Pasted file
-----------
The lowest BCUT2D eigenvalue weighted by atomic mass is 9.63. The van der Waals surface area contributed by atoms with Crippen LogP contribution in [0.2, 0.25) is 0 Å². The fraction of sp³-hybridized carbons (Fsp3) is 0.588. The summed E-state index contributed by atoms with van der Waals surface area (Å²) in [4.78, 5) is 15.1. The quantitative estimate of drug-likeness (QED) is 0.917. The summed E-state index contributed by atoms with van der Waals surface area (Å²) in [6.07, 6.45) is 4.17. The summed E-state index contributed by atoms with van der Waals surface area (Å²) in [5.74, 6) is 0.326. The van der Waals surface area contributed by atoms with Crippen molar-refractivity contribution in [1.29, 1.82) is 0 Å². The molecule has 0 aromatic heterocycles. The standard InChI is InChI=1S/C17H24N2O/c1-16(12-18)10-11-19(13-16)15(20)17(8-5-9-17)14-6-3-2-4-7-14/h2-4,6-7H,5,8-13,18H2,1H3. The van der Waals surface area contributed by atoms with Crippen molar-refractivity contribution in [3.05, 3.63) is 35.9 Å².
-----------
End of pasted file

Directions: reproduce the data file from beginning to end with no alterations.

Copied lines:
The lowest BCUT2D eigenvalue weighted by atomic mass is 9.63. The van der Waals surface area contributed by atoms with Crippen LogP contribution in [0.2, 0.25) is 0 Å². The fraction of sp³-hybridized carbons (Fsp3) is 0.588. The summed E-state index contributed by atoms with van der Waals surface area (Å²) in [4.78, 5) is 15.1. The quantitative estimate of drug-likeness (QED) is 0.917. The summed E-state index contributed by atoms with van der Waals surface area (Å²) in [6.07, 6.45) is 4.17. The summed E-state index contributed by atoms with van der Waals surface area (Å²) in [5.74, 6) is 0.326. The van der Waals surface area contributed by atoms with Crippen molar-refractivity contribution in [1.29, 1.82) is 0 Å². The molecule has 0 aromatic heterocycles. The standard InChI is InChI=1S/C17H24N2O/c1-16(12-18)10-11-19(13-16)15(20)17(8-5-9-17)14-6-3-2-4-7-14/h2-4,6-7H,5,8-13,18H2,1H3. The van der Waals surface area contributed by atoms with Crippen molar-refractivity contribution in [3.05, 3.63) is 35.9 Å².